The Information Commissioner’s Office (ICO) has published an 80-page guidance document for companies and other organisations about using artificial intelligence (AI) in line with data protection principles.
The guidance is the culmination of two years research and consultation by Reuben Binns, an associate professor in the department of Computer Science at the University of Oxford, and the ICO’s AI team.
The guidance covers what the ICO thinks is “best practice for data protection-compliant AI, as well as how we interpret data protection law as it applies to AI systems that process personal data. The guidance is not a statutory code. It contains advice on how to interpret relevant law as it applies to AI, and recommendations on good practice for organisational and technical measures to mitigate the risks to individuals that AI may cause or exacerbate”.
It seeks to provide a framework for “auditing AI, focusing on best practices for data protection compliance – whether you design your own AI system, or implement one from a third party”.
It embodies, it says, “auditing tools and procedures that we will use in audits and investigations; detailed guidance on AI and data protection; and a toolkit designed to provide further practical support to organisations auditing the compliance of their own AI systems”.
It is also an interactive document which invites further communication with the ICO.
This guidance is said to be aimed at two audiences: “those with a compliance focus, such as data protection officers (DPOs), general counsel, risk managers, senior management, and the ICO’s own auditors; and technology specialists, including machine learning experts, data scientists, software developers and engineers, and cyber security and IT risk managers”.
It points out two security risks that can be exacerbated by AI, namely the “loss or misuse of the large amounts of personal data often required to train AI systems; and software vulnerabilities to be introduced as a result of the introduction of new AI-related code and infrastructure”.
For, as the guidance document points out, the standard practices for developing and deploying AI involve, by necessity, processing large amounts of data. There is therefore an inherent risk that this fails to comply with the data minimisation principle.
This, according to the GDPR [the EU General Data Protection Regulation] as glossed by former Computer Weekly journalist Warwick Ashford, “requires organisations not to hold data for any longer than absolutely necessary, and not to change the use of the data from the purpose for which it was originally collected, while – at the same time – they must delete any data at the request of the data subject”.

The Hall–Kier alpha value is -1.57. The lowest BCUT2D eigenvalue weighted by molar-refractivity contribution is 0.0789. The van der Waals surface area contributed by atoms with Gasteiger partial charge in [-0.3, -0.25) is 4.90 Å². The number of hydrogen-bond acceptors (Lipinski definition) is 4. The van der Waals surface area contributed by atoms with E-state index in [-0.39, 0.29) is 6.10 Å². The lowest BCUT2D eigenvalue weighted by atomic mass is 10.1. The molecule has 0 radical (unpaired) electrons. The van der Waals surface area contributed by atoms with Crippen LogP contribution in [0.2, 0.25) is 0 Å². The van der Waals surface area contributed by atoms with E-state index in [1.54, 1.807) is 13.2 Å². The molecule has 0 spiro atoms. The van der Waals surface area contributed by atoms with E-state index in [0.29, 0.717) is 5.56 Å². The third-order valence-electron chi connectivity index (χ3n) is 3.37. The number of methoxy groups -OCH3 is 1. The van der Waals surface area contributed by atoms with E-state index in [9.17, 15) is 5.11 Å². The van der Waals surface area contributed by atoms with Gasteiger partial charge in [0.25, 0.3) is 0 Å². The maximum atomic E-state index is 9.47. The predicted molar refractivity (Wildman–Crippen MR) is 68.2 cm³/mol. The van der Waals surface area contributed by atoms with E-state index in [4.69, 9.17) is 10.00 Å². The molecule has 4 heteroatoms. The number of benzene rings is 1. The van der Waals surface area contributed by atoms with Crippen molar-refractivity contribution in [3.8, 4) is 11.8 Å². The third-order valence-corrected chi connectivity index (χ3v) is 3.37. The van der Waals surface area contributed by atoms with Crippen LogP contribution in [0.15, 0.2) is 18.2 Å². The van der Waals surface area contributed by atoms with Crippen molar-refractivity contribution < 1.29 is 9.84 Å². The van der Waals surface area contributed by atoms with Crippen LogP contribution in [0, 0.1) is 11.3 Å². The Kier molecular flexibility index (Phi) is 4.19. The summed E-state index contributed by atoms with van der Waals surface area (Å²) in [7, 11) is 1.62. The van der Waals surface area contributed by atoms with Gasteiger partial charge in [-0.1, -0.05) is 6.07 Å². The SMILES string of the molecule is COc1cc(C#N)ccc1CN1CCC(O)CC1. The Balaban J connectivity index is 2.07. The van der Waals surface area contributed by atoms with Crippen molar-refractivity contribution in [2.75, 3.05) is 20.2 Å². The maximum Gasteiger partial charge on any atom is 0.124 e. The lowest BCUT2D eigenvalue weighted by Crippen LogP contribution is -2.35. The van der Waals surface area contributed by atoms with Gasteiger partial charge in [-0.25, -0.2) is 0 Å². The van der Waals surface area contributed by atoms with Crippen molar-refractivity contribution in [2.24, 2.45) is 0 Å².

While the guidance document notes that data protection and “AI ethics” overlap, it does not seek to “provide generic ethical or design principles for your use of AI”.
AI for the ICO
What is AI, in the eyes of the ICO? “We use the umbrella term ‘AI’ because it has become a standard industry term for a range of technologies. One prominent area of AI is machine learning, which is the use of computational techniques to create (often complex) statistical models using (typically) large quantities of data. Those models can be used to make classifications or predictions about new data points. While not all AI involves ML, most of the recent interest in AI is driven by ML in some way, whether in image recognition, speech-to-text, or classifying credit risk.
“This guidance therefore focuses on the data protection challenges that ML-based AI may present, while acknowledging that other kinds of AI may give rise to other data protection challenges.”
Of particular interest to the ICO is the concept of “explainability” in AI. The guidance goes on: “in collaboration with the Alan Turing Institute we have produced guidance on how organisations can best explain their use of AI to individuals. This resulted in the Explaining decisions made with AI guidance, which was published in May 2020”.
The guidance contains commentary about the distinction between a “controller” and a “processor”. It says “organisations that determine the purposes and means of processing will be controllers regardless of how they are described in any contract about processing services”.
This could be potentially relevant to the controversy surrounding the involvement of US data analytics company Palantir’s in the NHS Data Store project, where has been repeatedly stressed that the provider is merely a processor and not a controller – which is the NHS in that contractual relationship.
The guidance also discusses such matters as bias in data sets leading to AIs making biased decisions, and offers this advice, among other pointers: “In cases of imbalanced training data, it may be possible to balance it out by adding or removing data about under/overrepresented subsets of the population (eg adding more data points on loan applications from women).
“In cases where the training data reflects past discrimination, you could either modify the data, change the learning process, or modify the model after training”.
Simon McDougall, deputy commissioner of regulatory innovation and technology at the ICO, said of the guidance: “Understanding how to assess compliance with data protection principles can be challenging in the context of AI. From the exacerbated, and sometimes novel, security risks that come from the use of AI systems, to the potential for discrimination and bias in the data. It is hard for technology specialists and compliance experts to navigate their way to compliant and workable AI systems.
“The guidance contains recommendations on best practice and technical measures that organisations can use to mitigate those risks caused or exacerbated by the use of this technology. It is reflective of current AI practices and is practically applicable.”